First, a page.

Week of March 14th – 20th

We welcomed St. Helena School, Pinewood Elementary, Valley View Middle School and held a Maple Syruping Seminar.

The 7th and 8th graders of St. Helena arrived on Monday and stayed until Wednesday. While they were here, they were able to experience Group Challenges, Winter Survival, Wildlife Ecology, and East Treetops.

Pinewood Elementary also brought their 5th graders for a Monday through Wednesday visit. While they were here, they were able to participate in Oneota, Earth Exploration, Beginning Orienteering, Treetops, and Animal Signs.

The 6th graders of Valley View Middle School arrived on Wednesday in two groups; Cobalt and Stars. They were able to take Oneota, Pioneer Life, Animal Signs GPS Pathfinders, Wildlife Ecology, Treetops, Earth Exploration, and Trees & Keys before leaving on Friday.

On Saturday, Eagle Bluff held a Maple Syruping Seminar where about 20 people came to learn about the syruping process and start it at home.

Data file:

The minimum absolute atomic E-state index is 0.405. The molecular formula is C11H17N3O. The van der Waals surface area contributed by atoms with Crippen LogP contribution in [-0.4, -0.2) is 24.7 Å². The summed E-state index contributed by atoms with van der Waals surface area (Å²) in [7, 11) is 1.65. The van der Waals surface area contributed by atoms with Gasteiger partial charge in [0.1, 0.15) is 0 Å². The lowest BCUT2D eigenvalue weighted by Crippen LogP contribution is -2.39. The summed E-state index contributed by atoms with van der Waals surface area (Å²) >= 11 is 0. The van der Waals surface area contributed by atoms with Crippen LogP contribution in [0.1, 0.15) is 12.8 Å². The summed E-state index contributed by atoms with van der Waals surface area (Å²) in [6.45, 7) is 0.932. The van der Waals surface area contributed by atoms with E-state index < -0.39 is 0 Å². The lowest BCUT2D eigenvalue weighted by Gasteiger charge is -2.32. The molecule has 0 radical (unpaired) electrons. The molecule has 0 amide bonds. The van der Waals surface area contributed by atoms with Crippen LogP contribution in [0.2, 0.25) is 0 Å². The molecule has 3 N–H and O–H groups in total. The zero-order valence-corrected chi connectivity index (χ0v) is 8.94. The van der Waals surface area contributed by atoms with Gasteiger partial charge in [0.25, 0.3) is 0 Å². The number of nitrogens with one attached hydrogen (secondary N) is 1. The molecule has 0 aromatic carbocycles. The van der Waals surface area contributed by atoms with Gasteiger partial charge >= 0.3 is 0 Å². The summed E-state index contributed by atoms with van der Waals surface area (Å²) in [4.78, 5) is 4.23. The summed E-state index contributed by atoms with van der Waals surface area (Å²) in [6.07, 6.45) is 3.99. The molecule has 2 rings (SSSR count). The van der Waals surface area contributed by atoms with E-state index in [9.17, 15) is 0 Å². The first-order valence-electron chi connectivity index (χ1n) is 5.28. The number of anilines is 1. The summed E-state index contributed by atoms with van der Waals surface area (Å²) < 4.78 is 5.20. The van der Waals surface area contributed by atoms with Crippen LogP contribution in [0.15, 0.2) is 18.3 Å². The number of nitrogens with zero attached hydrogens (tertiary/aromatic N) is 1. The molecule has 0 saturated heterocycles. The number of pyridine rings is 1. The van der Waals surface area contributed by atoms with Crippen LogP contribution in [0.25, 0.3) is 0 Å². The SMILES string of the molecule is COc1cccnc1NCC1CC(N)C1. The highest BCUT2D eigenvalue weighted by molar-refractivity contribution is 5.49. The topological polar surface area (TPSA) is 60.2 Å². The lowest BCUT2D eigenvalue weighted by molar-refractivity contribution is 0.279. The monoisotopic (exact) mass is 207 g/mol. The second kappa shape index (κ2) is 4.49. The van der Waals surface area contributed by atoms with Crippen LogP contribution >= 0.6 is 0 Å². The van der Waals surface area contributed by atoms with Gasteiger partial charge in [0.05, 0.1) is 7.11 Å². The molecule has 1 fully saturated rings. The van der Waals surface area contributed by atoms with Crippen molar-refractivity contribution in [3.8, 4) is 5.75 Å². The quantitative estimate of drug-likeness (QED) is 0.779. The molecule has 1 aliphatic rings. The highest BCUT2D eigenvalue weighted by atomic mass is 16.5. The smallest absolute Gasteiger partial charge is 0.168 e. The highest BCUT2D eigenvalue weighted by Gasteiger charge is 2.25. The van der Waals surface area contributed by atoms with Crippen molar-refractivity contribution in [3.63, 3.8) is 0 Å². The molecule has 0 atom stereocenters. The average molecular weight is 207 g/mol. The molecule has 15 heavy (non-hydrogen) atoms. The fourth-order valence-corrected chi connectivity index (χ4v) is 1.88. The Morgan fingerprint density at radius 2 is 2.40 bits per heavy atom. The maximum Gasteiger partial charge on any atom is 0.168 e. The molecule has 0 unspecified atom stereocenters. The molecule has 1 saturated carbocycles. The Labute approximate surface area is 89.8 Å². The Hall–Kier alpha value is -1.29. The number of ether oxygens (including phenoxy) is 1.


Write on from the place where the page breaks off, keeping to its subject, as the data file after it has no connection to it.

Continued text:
Phenology

  • Turkey Vultures have returned to Eagle Bluff.

    Sandhill Crane by Jim Williams

  • A Sharp-shinned Hawk was seen chasing a Woodpecker.
  • Groups of Sandhill Cranes have been flying over.
  • A Merlin was seen flying.
  • A Brown Creeper was seen.
  • A Tufted Titmouse was heard singing.
  • A Red-tailed Hawk was seen carrying nesting material.
  • A Killdeer was spotted.
  • An American Woodcock was seen performing its mating dance.
  • A Belted Kingfisher was seen.
  • Common Grackles have returned.
  • Male Red-winged Blackbirds have returned.
  • American Robins are making nests.
  • More Eastern Bluebirds have been seen.
  • There is less traffic at bird feeders.
  • An Eastern Chipmunk was seen.
  • Mullen leaves have sprouted.
  • A Wood Tick was found on a dog.

 

Thought for the Week

“Make good life choices.”
former Eagle Bluff naturalist Molly Check

 

Nature Trivia Question

Answer to Last Week’s Question:
Turkey Vulture poop, or “mutes”, like all bird poop has 2 parts, the dark fecal matter and the white part which is uric acid. The uric acid of Turkey Vultures is so strong that it kills bacteria.

This Week’s Question:
Where does the Merlin get its name?

 

Welcome Spring!

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